More on Andalucia, wake up and think back to that bottle of Armour De Deutz 1999 Champagne that we sabred at Maia, in the Seychelles, and I kept the gold cap to the cork, a placomus designed by Pascal Morabito for collectors… he has been on the gal’s icon list ever since..
Anyway, here we are at fabulous Villa Padierna Palace Hotel, and it is time to take a day-trip. A peripatetic Dutchman, Bart Raaphorst, who seems finally to have settled here in Marbella as director-advisor to the Villa Padierna family, is taking me 75 minutes up inland to Carratraca, ‘Karr-al-krak’, in the Guadalhorces Valley.
We wind up to 541metres above sea level. The village, terracotta tiled roofs atop whitewash houses, nestles into the slops, surrounded by almond, olive and pine groves. 827 people live here, with eight massive windmills turning in the distance.
Since 1851, when Royal Decree declared that Carratraca’s thermal waters have ‘public interest’, people have come to drink (yes, this is potable) and bathe and be washed in these gorgeous water. They pour out of the rock at 18 degrees centigrade and the Real Academy of Pharmacy of the Institute of Spain says they are high in calcium, magnesium and sulphur.
The luxury Villa Padierna Therma Hotel was bought by Villa Padierna Hotels & Resorts in 2007. It is entirely dedicated to luxury wellness. Come here exclusively for all-in programmes, with treatments and all food and beverages (including caffeine but no alcohol, and no pork) thrown in.
Come here, too, for absolutely gorgeous rooms: all 43 are different. Third floor rooms, all Mansard, have relaxing blue and white, or more powerful red and white, patterned wallpapers. Other rooms have plain walls, better to display the Matisse, Miro and Picasso prints that jostle for space with local art. Recesses in each corner, about eight feet off the ground, up-display blue dayglo night in the evenings.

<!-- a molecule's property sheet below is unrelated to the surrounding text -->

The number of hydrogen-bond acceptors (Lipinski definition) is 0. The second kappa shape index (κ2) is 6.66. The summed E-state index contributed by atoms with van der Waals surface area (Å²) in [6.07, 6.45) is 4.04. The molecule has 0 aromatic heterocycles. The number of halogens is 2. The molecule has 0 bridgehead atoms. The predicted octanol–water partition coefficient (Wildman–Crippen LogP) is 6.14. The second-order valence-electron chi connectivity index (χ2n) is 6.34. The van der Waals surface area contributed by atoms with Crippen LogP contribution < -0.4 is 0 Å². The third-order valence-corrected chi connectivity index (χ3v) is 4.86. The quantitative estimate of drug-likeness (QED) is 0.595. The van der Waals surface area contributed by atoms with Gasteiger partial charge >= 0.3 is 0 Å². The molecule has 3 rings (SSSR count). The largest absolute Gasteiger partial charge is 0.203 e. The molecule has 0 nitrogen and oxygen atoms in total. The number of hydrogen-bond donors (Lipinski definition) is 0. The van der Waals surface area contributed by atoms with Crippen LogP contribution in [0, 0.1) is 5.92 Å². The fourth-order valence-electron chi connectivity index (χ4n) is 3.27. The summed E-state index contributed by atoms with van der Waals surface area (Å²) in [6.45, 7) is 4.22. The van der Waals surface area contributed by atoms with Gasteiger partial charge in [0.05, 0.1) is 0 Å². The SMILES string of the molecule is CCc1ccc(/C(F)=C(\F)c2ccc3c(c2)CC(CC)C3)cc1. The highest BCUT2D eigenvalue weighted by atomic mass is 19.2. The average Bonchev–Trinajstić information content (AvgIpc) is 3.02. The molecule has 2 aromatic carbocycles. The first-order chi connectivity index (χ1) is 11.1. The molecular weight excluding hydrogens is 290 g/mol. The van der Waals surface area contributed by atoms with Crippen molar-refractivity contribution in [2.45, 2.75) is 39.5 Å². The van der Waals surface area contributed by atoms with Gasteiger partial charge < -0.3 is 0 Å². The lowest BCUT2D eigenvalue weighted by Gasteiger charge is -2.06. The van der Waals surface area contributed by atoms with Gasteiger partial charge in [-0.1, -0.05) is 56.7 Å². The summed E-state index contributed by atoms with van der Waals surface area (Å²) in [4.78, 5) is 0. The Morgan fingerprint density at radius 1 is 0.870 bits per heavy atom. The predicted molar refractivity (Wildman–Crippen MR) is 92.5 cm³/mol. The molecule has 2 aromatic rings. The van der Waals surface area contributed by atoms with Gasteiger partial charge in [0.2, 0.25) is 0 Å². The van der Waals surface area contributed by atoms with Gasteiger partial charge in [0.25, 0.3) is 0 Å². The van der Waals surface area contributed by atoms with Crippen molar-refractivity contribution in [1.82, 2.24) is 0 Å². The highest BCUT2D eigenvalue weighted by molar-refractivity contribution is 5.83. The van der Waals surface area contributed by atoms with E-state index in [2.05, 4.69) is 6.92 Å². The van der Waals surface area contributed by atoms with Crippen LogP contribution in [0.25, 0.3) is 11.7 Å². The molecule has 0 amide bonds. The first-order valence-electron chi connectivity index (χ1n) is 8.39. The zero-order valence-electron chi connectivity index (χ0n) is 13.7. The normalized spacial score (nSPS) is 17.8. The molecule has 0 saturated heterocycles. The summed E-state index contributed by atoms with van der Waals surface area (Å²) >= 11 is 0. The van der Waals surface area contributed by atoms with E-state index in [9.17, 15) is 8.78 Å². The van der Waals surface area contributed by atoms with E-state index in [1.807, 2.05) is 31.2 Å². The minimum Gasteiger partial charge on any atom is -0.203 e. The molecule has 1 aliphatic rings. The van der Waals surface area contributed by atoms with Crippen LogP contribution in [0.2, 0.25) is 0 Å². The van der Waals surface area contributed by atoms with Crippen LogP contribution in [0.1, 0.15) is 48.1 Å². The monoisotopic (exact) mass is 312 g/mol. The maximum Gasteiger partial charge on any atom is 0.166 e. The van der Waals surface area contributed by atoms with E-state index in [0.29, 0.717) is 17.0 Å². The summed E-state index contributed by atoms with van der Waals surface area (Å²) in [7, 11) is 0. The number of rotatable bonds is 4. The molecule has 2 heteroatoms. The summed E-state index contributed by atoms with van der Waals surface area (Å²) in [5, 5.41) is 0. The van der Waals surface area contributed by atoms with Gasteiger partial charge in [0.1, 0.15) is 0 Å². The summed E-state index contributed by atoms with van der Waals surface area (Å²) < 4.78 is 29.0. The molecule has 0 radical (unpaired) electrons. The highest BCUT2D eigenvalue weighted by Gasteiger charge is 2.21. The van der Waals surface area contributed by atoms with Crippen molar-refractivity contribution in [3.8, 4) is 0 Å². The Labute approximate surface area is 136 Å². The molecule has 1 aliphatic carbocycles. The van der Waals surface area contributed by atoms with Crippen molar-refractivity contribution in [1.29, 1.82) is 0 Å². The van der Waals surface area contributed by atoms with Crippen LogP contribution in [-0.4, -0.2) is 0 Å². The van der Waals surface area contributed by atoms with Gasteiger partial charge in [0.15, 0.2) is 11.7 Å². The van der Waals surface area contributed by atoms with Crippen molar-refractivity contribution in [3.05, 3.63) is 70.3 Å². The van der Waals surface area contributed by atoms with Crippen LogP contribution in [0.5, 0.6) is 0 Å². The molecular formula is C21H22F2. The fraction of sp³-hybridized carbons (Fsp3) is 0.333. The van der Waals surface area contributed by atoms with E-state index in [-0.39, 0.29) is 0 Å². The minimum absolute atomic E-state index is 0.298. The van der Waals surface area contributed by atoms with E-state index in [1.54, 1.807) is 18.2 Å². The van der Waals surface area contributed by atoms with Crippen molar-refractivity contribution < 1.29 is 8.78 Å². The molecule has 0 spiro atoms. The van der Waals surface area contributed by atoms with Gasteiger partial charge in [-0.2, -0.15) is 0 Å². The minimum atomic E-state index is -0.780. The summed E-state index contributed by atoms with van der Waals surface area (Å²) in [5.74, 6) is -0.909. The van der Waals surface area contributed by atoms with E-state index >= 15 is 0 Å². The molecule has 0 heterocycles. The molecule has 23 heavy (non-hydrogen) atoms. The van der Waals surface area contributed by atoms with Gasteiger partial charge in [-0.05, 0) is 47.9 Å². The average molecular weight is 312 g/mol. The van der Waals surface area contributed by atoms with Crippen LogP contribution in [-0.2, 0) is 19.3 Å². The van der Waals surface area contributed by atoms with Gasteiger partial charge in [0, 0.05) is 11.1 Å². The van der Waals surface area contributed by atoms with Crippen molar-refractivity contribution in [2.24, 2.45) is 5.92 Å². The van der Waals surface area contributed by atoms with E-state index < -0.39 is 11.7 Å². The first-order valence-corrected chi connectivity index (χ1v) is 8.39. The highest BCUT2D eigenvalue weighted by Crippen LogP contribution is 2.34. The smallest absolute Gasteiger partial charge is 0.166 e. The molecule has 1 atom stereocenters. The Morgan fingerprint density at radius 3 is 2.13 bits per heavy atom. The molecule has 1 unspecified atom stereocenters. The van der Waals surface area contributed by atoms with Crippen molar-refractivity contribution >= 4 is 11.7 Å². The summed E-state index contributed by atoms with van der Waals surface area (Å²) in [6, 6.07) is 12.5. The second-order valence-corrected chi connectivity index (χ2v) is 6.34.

The bubbly director of operations, Dr Mercedes Talavera Bustamante, takes me down to a basement level, and through an under-road passage to another building that is exclusively the spa, built 1855 for King Fernando VII.
There are no less than 21 treatment rooms, and five Romanesque thermal pools. I had a sharp torrent of water hosed at me, I lay in a meditation bath, I progressed from warm through vitality to ice-cold pools. I went up to a rooftop, to see the outdoor pool, with lush fig trees.
We had lunch, a diet salad, a plate of grilled veggies, I thought what a luxury life this is, keep fit in such elegance. Back up in my room I discovered that all bathtubs have big adjacent mirrors – and some rooms have Pascal Morabito toiletries!